Alex de la Iglesia
by Joshua Chaplinsky

I know this film has gotten a lot of love here at ScreenAnarchy, so I'm picking it partially out of impish contrarianism. I'm a huge Iglesia fan, and Circus is light-years better than The Davinci Code The Oxford Murders, but it just isn't the return to form I was hoping for. It's got a number of great set-pieces- the opening scene, especially- but they don't add up to a cohesive whole. On the Blu-ray bonus features Iglesia even says the film started out as a bunch of disparate ideas that he had to paste together. In my limited experience, that's not the best way to go about constructing a solid narrative.

On top of that, I wasn't a fan of the action-packed, Hollywood style ending. Straight-up action just... bores me. So take it for what I won't. In my mind, this is a valiant effort, and Iglesia is at the height of his technical prowess, but a film like this needs a more focused story, methinks.

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The Tree of Life (U.S.)
Director: Terrence Malick
by Ben Umstead

In a year full of films that left me in complete awe of the celestial and spiritual, it is unfortunate then that Malick's long-anticipated journey through boyhood and the cosmos left me utterly indifferent. Early on in the building buzz for The Tree of Life I decided to go dark, to not see nor read a thing about it. Alas, staying clean, and in a way creating my own insulated hype, might have actually hurt my chances of loving the film. Now don't get me wrong, Malick is earnest and well-meaning in his ambitions. But these sentiments alone do not warrant greatness. To me then, The Tree of Life is the noblest of failures.
Runner Up:X-Men: First Class

7aam Arivu (India)
Director: A.R. Murugadoss
by Josh Hurtado

AR Murugadoss's follow-up to Ghajini was a film in which I had high hopes. Unfortunately, it fell flat due to the inclusion of ridiculous masala conventions and ill fitting musical numbers. There was a ton of potential here, but whereas I expected this one to outshine the bigger budgeted Ra.One, it was the latter film that ended up being the Indian sci-fi extravaganza of 2011 for me. Oh well, can't win 'em all.
Josh's 7AAM ARIVU (THE SEVENTH SENSE) Review

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Don't Be Afraid Of The Dark
Director: Troy Nixey
by Sean Smithson

As a kid, I watched the original television horror film premiere through terrified little fingers, as Kim Darby was dragged down into the cavernous depths beneath her inherited home, by ancient family members who have somehow become tormented imp-sized prune faced demons. Sounds silly, but it was a creepy little flick many of us have remembered through the years. So when Guillermo del Toro announced he would be producing an update, to be helmed by one of my favorite comic artists, I was very excited.

Then... what we got was yet another story about another little girl (instead of a neurotic housewife like the original) in peril, at the hands of a mystical and malevolent force. The film itself is lovely to look at, with its gloom and gothic trappings, and the performances from Guy Pierce, little Bailee Madison, and Katie Holmes are all very good. It seems some of the terror was sacrificed so it sits neatly in place as far as del Toro's slowly building mythical oeuvre. Again, a little girl, and even some faerie-like creatures that eat teeth. It's pretty, but way too familiar. Remember the title of this category too, "Noble" Failures. Let there be no mistake, this is still worth a double feature night.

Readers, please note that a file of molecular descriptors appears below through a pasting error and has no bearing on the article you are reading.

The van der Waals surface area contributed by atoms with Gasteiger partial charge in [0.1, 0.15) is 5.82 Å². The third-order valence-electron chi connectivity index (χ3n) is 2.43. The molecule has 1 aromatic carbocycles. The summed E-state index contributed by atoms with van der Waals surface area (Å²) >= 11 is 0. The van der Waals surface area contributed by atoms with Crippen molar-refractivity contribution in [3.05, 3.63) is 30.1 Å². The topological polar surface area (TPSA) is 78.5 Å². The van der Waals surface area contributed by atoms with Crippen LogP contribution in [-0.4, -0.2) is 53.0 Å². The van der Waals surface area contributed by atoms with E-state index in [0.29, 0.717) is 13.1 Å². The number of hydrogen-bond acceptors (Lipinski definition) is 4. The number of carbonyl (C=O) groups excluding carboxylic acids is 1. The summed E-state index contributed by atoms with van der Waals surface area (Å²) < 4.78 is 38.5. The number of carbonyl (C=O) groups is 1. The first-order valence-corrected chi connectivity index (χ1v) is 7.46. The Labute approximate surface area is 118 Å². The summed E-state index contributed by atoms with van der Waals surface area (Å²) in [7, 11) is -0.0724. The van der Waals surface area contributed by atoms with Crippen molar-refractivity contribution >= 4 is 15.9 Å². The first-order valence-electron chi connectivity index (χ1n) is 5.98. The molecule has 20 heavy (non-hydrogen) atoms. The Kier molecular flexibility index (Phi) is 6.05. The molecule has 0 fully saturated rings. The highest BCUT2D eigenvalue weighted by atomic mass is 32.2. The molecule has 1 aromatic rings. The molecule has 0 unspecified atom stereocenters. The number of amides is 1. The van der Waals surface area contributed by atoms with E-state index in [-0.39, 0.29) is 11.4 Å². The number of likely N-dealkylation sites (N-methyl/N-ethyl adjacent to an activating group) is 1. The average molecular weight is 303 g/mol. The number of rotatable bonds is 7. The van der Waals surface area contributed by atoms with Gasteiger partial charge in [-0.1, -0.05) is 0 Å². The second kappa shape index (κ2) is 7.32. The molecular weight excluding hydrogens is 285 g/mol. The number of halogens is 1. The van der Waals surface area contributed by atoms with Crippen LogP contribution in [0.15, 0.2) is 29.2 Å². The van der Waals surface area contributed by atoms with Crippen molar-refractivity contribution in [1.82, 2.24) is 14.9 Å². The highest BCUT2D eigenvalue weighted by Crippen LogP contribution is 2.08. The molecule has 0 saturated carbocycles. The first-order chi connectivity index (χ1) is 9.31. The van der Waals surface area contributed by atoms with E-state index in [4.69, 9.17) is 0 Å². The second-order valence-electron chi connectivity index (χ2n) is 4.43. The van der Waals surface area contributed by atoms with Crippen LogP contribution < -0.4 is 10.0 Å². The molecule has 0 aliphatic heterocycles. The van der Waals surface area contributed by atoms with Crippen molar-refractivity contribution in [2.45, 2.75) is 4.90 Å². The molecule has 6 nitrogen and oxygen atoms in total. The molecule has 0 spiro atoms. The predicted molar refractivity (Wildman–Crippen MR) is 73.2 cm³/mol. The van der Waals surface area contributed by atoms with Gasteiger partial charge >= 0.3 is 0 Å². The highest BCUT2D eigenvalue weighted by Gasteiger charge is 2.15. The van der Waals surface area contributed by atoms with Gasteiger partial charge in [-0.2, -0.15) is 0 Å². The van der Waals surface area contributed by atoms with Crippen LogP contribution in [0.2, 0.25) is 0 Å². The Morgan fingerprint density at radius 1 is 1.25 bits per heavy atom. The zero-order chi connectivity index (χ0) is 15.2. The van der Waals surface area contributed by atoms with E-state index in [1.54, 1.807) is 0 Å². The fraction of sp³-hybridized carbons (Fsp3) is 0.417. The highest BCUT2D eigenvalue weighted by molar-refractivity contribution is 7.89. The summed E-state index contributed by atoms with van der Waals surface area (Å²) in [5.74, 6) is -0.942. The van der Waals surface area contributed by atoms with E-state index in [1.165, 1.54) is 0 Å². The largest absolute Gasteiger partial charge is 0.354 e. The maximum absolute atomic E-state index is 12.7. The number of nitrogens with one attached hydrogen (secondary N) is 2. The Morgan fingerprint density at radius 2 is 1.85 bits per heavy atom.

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Sucker Punch (USA/Canada)
Director: Zack Snyder
by Ard Vijn

A film set up to include babes, zeppelins, zombies, babes, robots, videogame tropes, babes, dragons, guns and nearly every other fetish known to adolescent males, executed with a huge budget, and utterly dependent on excellent set design and special effects. How could I not love this?

Well, director Zack Snyder managed to throw in every single mistake he's been accused of in his earlier films, and this time he didn't come up with the magic which made those films work anyway. Sucker Punch is undeniably cool at times, and this is a great film to watch a few small pieces of, but the overall narrative never tallied up to any sort of whole. I'm not even going into the discussion of whether or not it was politically incorrect, I'm just mad it didn't engage at all! The most spectacular set-pieces were rendered limp through a total lack of any sense of danger, while the dreary parts were too mean-spirited and fake to admire. After seeing the teasers and designs, the final film left me feeling... not even suckerpunched. Just strangely empty.

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Hanna (USA/UK/Germany)
Director Joe Wright
by Charles Webb

Joe Wright's first action feature Hanna was one of the movies I actually quite liked a lot in 2011--if I were to make a numbered list of favorites it'd definitely be in the top 20. Still, that doesn't mean that it's not a flawed picture, using its Grimm's Fairy Tale motif to paper over what's essentially a fairly thin plot, particularly the big reveal about Hanna's special origins (given away the first time DNA sequences are mentioned). Likewise, when Wright goes full-bore with the fairy tell elements in the finale--set at a house dedicated to one of the brothers Grimm--it all feels so terribly on-the-nose and removes some of the tension out of the last, brutal game of hide and seek.